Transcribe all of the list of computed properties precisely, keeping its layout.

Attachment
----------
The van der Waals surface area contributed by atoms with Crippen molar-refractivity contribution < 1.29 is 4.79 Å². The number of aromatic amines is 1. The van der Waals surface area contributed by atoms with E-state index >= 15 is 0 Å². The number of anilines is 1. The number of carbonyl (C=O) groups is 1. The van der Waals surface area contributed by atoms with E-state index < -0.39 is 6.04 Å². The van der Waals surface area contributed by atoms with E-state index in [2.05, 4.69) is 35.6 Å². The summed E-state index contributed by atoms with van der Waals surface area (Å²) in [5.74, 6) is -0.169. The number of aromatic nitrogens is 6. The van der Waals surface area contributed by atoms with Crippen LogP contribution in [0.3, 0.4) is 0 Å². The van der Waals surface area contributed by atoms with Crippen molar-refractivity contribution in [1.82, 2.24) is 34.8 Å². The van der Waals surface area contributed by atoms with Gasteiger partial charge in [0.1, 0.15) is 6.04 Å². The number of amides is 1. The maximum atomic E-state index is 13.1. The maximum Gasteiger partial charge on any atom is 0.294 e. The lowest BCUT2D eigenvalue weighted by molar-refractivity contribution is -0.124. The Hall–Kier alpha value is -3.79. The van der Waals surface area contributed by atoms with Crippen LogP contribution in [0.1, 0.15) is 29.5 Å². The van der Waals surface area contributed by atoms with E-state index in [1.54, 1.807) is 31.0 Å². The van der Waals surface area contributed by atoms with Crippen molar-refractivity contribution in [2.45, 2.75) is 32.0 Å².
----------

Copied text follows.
The van der Waals surface area contributed by atoms with Crippen molar-refractivity contribution < 1.29 is 4.79 Å². The number of aromatic amines is 1. The van der Waals surface area contributed by atoms with E-state index >= 15 is 0 Å². The number of anilines is 1. The number of carbonyl (C=O) groups is 1. The van der Waals surface area contributed by atoms with E-state index < -0.39 is 6.04 Å². The van der Waals surface area contributed by atoms with E-state index in [2.05, 4.69) is 35.6 Å². The summed E-state index contributed by atoms with van der Waals surface area (Å²) in [5.74, 6) is -0.169. The number of aromatic nitrogens is 6. The van der Waals surface area contributed by atoms with Crippen LogP contribution in [0.3, 0.4) is 0 Å². The van der Waals surface area contributed by atoms with Crippen molar-refractivity contribution in [1.82, 2.24) is 34.8 Å². The van der Waals surface area contributed by atoms with Gasteiger partial charge in [0.1, 0.15) is 6.04 Å². The number of amides is 1. The maximum atomic E-state index is 13.1. The maximum Gasteiger partial charge on any atom is 0.294 e. The lowest BCUT2D eigenvalue weighted by molar-refractivity contribution is -0.124. The Hall–Kier alpha value is -3.79. The van der Waals surface area contributed by atoms with Crippen LogP contribution in [0.1, 0.15) is 29.5 Å². The van der Waals surface area contributed by atoms with E-state index in [1.54, 1.807) is 31.0 Å². The van der Waals surface area contributed by atoms with Crippen molar-refractivity contribution in [2.45, 2.75) is 32.0 Å².